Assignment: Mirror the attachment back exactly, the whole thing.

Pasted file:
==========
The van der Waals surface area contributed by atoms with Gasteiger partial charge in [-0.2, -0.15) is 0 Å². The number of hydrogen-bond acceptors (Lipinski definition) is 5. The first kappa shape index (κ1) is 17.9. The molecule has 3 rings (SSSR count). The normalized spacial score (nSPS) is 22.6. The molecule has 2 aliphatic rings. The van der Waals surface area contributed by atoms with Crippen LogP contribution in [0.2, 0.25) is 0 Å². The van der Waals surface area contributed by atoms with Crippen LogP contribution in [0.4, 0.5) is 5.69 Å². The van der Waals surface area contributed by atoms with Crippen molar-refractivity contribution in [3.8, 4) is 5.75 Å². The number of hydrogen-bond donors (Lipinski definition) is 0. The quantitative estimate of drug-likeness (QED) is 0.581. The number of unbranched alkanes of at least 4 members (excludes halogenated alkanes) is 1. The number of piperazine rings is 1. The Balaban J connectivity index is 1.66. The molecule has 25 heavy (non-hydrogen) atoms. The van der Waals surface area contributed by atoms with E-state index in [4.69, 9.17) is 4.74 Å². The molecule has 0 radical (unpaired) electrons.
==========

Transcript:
The van der Waals surface area contributed by atoms with Gasteiger partial charge in [-0.2, -0.15) is 0 Å². The number of hydrogen-bond acceptors (Lipinski definition) is 5. The first kappa shape index (κ1) is 17.9. The molecule has 3 rings (SSSR count). The normalized spacial score (nSPS) is 22.6. The molecule has 2 aliphatic rings. The van der Waals surface area contributed by atoms with Crippen LogP contribution in [0.2, 0.25) is 0 Å². The van der Waals surface area contributed by atoms with Crippen LogP contribution in [0.4, 0.5) is 5.69 Å². The van der Waals surface area contributed by atoms with Crippen molar-refractivity contribution in [3.8, 4) is 5.75 Å². The number of hydrogen-bond donors (Lipinski definition) is 0. The quantitative estimate of drug-likeness (QED) is 0.581. The number of unbranched alkanes of at least 4 members (excludes halogenated alkanes) is 1. The number of piperazine rings is 1. The Balaban J connectivity index is 1.66. The molecule has 25 heavy (non-hydrogen) atoms. The van der Waals surface area contributed by atoms with E-state index in [4.69, 9.17) is 4.74 Å². The molecule has 0 radical (unpaired) electrons.